2. I came here because I spotted your comment on The Bloggess’s blog and thought, “Eh why not?”

    I couldn’t even make it past your ranting about Bartender Bob. Have you even ever WORKED customer service? It’s not “easy”. I did it myself, in various retail places, for twelve years. My husband, who is a retail manager, does it EVERY SINGLE DAY. Customer service, of any kind, is probably the worst jobs a person can do because even when you’re doing everything right, people STILL find reasons to bitch. I wanted to read more of your post but I just couldn’t bring myself to do so.

    Liked by 1 person

    1. While I wouldn’t begrudge you your opinion, I have to stick with my initial stance. I probably stand guilty of oversimplifying the situation, but I’ve done customer service for years myself, and have been screamed at by the mightiest of small business owner to the lowliest of dennys customers.

      I would like to ask you what you mean by working in customer service, because I’ve never thought of it as an industry (like retail, hospitality, call center, waitstaff or foodservice), so much as I’ve considered it an aspect of every job. Even as a teacher, I have to provide “customer service” to parents who are upset at me because their child is what we call a reluctant learner.

      When I say customer service is easy, I mean it’s more or less easy to comply with simple requests, like topping off a beer or providing a free sample of wine. If you’d read the post, you might have had a better idea of what I was trying to illustrate; however, you might have also held the same opinion. I don’t understand how the example I provided about the bartender relates to your customer service experiences, but it clear flipped a switch in you.

      At any rate, I’ll apologize for offending your sensibilities, but you’re preaching to the choir when you say people are hard to please. Try working on a compliance and governance hotline and not getting burned out after three years. You aren’t the only one who’s experienced it. I simply feel that keeping a smile and making polite gestures is part of the job, and I continued to do so in the face of all that you described; bartender Bob did not, even though I was absolutely polite to him. At the risk of sounding disrespectful, you sound like you have quite the chip on your shoulder.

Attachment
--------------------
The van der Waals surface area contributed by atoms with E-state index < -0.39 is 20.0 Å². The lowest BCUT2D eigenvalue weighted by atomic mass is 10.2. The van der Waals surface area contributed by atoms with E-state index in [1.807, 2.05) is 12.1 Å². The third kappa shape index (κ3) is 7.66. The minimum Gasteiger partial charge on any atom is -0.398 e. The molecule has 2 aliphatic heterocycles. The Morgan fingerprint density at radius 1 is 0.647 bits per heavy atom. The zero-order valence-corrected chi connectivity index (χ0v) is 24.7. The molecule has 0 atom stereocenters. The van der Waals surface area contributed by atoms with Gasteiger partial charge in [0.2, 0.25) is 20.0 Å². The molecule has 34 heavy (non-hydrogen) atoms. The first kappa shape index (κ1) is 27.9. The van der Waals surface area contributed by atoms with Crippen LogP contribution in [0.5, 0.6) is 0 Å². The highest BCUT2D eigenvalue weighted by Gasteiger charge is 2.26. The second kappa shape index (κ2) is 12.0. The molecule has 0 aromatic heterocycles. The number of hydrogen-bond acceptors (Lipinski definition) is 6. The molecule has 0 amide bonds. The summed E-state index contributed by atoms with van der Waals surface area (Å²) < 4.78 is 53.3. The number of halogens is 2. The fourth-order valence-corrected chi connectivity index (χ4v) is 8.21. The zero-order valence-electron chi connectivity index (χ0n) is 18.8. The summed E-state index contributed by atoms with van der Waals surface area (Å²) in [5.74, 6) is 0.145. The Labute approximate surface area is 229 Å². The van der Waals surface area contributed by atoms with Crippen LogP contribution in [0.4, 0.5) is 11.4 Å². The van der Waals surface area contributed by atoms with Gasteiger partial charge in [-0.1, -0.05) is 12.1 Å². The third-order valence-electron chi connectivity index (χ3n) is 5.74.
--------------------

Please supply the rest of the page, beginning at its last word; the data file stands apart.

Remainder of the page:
Thanks for stopping by and sharing your opinion. I hope you do find lifelong happiness in your career, since we are forced to do something less than perfect for at least eight hours a day.


    2. Also, I won’t post this on your page, because I’m not trying to throw hate around on your boards, but after reading your post about the author of eat, pray, love, you are WHINEY! Who doesn’t evny someone else’s position. It’s the reason we have the phrase “the grass is always greener on the other side.” Your reaction to my post makes a lot more sense now.


  3. It is so disappointing when you get bad customer service, but like with your last story, when you get good service it makes such a difference.

    I work in HR and I guess sometimes I get a bit grouchy with the employees/colleagues that I work with. I know that their problem is the 10th (or even 100th) time I’ve dealt with this problem, but I try to remember that they don’t necessarily know that. I guess there’s a bit of give and take – if the customer is easy to work with, has legitimate issues but still a good attitude then it’s so much easier to help them out and feel good about it?


    1. I absolutely agree! I have had a hard time serving people who are difficult, yet am so happy to help customers who are polite and grateful. That’s the kind of customer I try to be.

      My wife is transitioning into more HR related work and I am curious to see what her experiences are like. Thanks for dropping by and sharing your two cents!

      Liked by 1 person